The worst delusion of advancing age is a growing conviction that you have valuable life experience. “I know a lot of shit,” you tell yourself. “Kids should listen to me. My thoughts are worth hearing.”
Which is, of course, bollocks.
To pick a random example: Marriage.
Anyone married to the same person for more than about three years knows that marriage is bloody difficult. Endless negotiation, constant compromise… it’s like brokering a non-stop, all-hours Israeli-Palestinian peace summit. One slip – a missed PTA meeting, a glance at the au pair’s tits – and you’re on the slippery slope to MacDonald’s Dad-dom. It’s relentless.
As with any tricky challenge, you inevitably pick up tips over the years. Some are marriage savers (“Forget the plumber, forget the dry cleaning, forget the upcoming Apocalypse, but don’t forget her FUCKING birthday”). Others, more subtle, are hardly less valuable (£100 worth of flowers isn’t as effective as £1.50 worth presented in a vase – no matter how cheap – which you bought specially. This will get you out of anything. Really).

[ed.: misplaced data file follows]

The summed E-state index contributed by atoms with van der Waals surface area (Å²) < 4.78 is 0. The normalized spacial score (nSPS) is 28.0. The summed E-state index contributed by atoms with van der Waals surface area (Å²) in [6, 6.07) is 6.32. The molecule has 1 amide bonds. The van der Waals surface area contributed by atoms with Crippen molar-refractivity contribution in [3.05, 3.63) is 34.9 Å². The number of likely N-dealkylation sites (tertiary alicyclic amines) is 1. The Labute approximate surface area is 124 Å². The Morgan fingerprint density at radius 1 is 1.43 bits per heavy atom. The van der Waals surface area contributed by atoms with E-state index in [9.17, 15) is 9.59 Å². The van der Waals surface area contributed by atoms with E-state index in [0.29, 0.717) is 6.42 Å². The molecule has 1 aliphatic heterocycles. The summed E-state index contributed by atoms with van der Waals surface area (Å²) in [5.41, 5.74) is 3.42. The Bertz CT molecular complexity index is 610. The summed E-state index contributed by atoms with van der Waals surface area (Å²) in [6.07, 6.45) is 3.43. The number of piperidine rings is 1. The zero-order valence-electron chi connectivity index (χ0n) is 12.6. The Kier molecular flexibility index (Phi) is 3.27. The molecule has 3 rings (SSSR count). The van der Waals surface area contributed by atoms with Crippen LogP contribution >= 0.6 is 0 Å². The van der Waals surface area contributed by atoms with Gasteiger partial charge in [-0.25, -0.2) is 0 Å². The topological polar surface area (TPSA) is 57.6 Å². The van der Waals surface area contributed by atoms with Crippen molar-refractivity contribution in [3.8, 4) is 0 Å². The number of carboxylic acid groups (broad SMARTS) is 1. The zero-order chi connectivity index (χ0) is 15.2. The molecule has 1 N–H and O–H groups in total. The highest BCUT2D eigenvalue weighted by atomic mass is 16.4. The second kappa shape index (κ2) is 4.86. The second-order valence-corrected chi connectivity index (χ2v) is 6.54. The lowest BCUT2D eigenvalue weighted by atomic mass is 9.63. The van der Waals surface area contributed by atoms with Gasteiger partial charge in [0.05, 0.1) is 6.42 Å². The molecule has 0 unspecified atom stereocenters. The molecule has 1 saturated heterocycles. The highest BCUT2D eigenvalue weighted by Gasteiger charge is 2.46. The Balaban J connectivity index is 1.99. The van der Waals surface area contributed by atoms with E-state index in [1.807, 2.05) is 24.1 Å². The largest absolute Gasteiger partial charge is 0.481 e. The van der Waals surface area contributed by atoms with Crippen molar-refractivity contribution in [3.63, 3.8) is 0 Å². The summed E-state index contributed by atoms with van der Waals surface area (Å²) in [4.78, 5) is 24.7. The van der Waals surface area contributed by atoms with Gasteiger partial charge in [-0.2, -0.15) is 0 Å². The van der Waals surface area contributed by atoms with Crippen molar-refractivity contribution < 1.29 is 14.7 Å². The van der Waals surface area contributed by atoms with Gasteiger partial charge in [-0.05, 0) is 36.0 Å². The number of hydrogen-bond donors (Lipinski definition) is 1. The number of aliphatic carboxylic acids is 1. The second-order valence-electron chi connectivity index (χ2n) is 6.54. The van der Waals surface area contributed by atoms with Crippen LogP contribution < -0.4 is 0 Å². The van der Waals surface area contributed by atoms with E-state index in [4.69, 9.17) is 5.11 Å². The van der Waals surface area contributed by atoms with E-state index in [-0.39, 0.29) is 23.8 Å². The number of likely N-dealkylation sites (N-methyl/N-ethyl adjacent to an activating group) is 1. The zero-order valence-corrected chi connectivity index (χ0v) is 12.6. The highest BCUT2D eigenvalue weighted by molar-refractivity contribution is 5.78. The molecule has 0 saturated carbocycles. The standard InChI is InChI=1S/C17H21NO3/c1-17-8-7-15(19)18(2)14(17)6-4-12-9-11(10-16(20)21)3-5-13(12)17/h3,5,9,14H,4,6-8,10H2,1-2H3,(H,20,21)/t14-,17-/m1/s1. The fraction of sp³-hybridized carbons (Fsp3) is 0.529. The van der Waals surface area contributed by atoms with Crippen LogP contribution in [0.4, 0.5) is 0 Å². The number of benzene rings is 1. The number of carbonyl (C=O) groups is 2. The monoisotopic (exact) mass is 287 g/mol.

You inevitably feel that this hard-won combat experience should be passed on. Trouble is, nobody who needs it (ie anyone younger than you) gives the tiniest fuck. They don’t want your brilliant tips and sage advice. a) They think you’re an old cock (they’re right), and b) they have no perspective whatsoever on the fragility and ephemerality of life. They have all the time in the world and they’re bulletproof.
The saddest bit is the clear and certain memory of being exactly the same at their age. Truly the generations are strangers unto each other.